The Cx26 HCs expressed in bacteria were permeable to sucrose (Figures 2A and 2B) as well as to AF350, but not to AF647 (Figures 3A and 3B). For these studies, we used the transport-specific fractionation technique developed by Harris and Bevans , which allows for the separation of sucrose-permeable from sucrose-impermeable liposomes [20,22]. Upon centrifugation on an iso-osmolar sucrose gradient ([sucrose] increasing from top to bottom, compensated by a reversed urea gradient to maintain the osmolarity constant at all levels), the heavier sucrose-loaded liposomes that contain sucrose-permeable HCs, migrate as a narrow band to a higher-density (lower) position in the tube (Figure 2A, arrow labelled 2). There was no evidence for a significant population of non-functional HCs since essentially all Cx26 was localized to the higher-density band (band 2) of the sucrose gradient, with a very small fraction at the lower-density upper band (Figures 2B and 2C).
Permeability of purified and reconstituted Cx26 HCs to fluorescent dyes and ATP
For the Alexa-dyes permeability assays, we loaded AF350 and AF647 into the liposomes, removed the extraliposomal fluorescent probes by size-exclusion chromatography and then performed a transport-specific fractionation as described above. Fluorescence was measured in equal-volume aliquots from the lower-density (top of tube) to the higher-density (bottom of tube) fractions to determine whether the probes remained inside the liposomes (impermeable) or leaked out through the HCs during the gel filtration and/or centrifugation (permeable). As expected from the available information in cells and our studies of purified Cx26 HC produced in Sf9 cells, the HCs produced in bacteria were permeable to AF350 (molecular weight 349Da), but not to AF647 (molecular weight 1300Da) (Figures 3A and 3B).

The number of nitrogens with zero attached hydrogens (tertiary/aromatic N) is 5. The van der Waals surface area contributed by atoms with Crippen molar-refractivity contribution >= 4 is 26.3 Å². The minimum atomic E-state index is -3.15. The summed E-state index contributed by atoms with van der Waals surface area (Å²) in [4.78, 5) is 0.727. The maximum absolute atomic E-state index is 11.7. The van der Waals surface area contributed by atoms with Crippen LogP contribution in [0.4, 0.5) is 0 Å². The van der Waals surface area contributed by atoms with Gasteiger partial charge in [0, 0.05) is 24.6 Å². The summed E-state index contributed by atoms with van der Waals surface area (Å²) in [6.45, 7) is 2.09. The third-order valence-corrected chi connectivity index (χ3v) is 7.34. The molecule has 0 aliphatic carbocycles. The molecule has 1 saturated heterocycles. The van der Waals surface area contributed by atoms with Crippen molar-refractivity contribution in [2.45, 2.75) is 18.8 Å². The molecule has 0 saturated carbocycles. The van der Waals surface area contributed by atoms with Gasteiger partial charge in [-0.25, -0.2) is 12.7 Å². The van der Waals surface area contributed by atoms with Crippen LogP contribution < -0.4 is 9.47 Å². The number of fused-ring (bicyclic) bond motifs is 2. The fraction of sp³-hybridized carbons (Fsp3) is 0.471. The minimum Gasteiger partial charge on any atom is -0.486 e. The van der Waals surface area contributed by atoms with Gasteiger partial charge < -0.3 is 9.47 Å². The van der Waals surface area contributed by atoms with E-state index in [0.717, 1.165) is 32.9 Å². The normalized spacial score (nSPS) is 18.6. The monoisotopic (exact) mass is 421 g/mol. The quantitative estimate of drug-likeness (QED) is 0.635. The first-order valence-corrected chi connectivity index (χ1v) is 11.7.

We also determined permeability to ATP by measuring the fraction of the ATP retained inside liposomes pre-loaded with the nucleotide. For these experiments, extraliposomal ATP was removed by gel filtration in an ATP-free buffer and the nucleotide retained in the liposomes was measured by luminescence as described . Figure 3(C) shows that ATP permeates through the purified Cx26 HCs. We have also shown that Cx26 HCs purified from Sf9 cells are permeable to Ca2+ and H+ equivalents (H+/OH− and protonated/unprotonated HEPES) . For the Ca2+ transport assay, we loaded the liposomes with the low-affinity Ca2+-sensitive fluorescent probe Fluo-5N and estimated Ca2+ influx into the liposomes from the rate of increase in Fluo-5N fluorescence upon increasing free-[Ca2+] from <10 nM to 500 μM by rapid mixing in a stop-flow cell. Typical records are shown in Figure 4(A), where an increase in Fluo-5N emission upon rising free-[Ca2+] was observed only in the proteoliposomes (red trace). Increasing [Ca2+] in liposomes did not elicit net Ca2+ influx (black trace). The rate of increase in intraliposomal [Ca2+], normalized to a 1 mM Ca2+ concentration gradient, was 2.88±0.82 mM/s (n=6), as calculated from the increase in Fluo-5N emission and the dependence of Fluo-5N emission on [Ca2+], as described . H+ transport was evaluated in liposomes containing traces of a phospholipid labelled with fluorescein at the headgroup . As shown in Figure 3(B), lowering pH from 7.6 to 6.4 in a stop-flow cell produced a fast reduction in fluorescein emission only in the liposomes containing Cx26 that were exposed to the pH gradient (red trace). From previous work , we know that the decrease in pH produces a rapid quenching of fluorescence from fluorescein on the outer leaflet, similar in liposomes and proteoliposomes (∼50% of the total). This change is very fast and becomes part of the baseline in stop-flow experiments. The slower decrease in intraliposomal pH due to influx of H+ through the HCs quenches the emission from fluorescein in the inner leaflet. The latter is followed in the stop-flow experiments and is observed only in the proteoliposomes (red trace). From the rate of decrease in fluorescence and the dependence of fluorescein emission on pH, we calculated a decrease in intraliposomal pH from 7.60 to 7.42±0.01 in 10 ms (n=4). From the concentrations of protonated [HEPES] (using a pKa of 7.55), the calculated rate of transport of H+ equivalents, normalized to a 1 mM HEPES concentration gradient, was 21±1 mM/s (n=4). Since the rate of H+ transport probably exceeds that of HEPES and the [H+] gradient is 373 nM, the above value is only a minimum estimate. The most important observations are that the rates of Ca2+ and H+ transport are not different from those calculated for Cx26 HCs purified from Sf9 cells . These data also confirm the permeability of Cx26 HCs to Ca2+ and ATP and support the idea that Cx26 HCs have a role in Ca2+ influx and ATP efflux under physiological and/or pathophysiological conditions [10–13,32,33].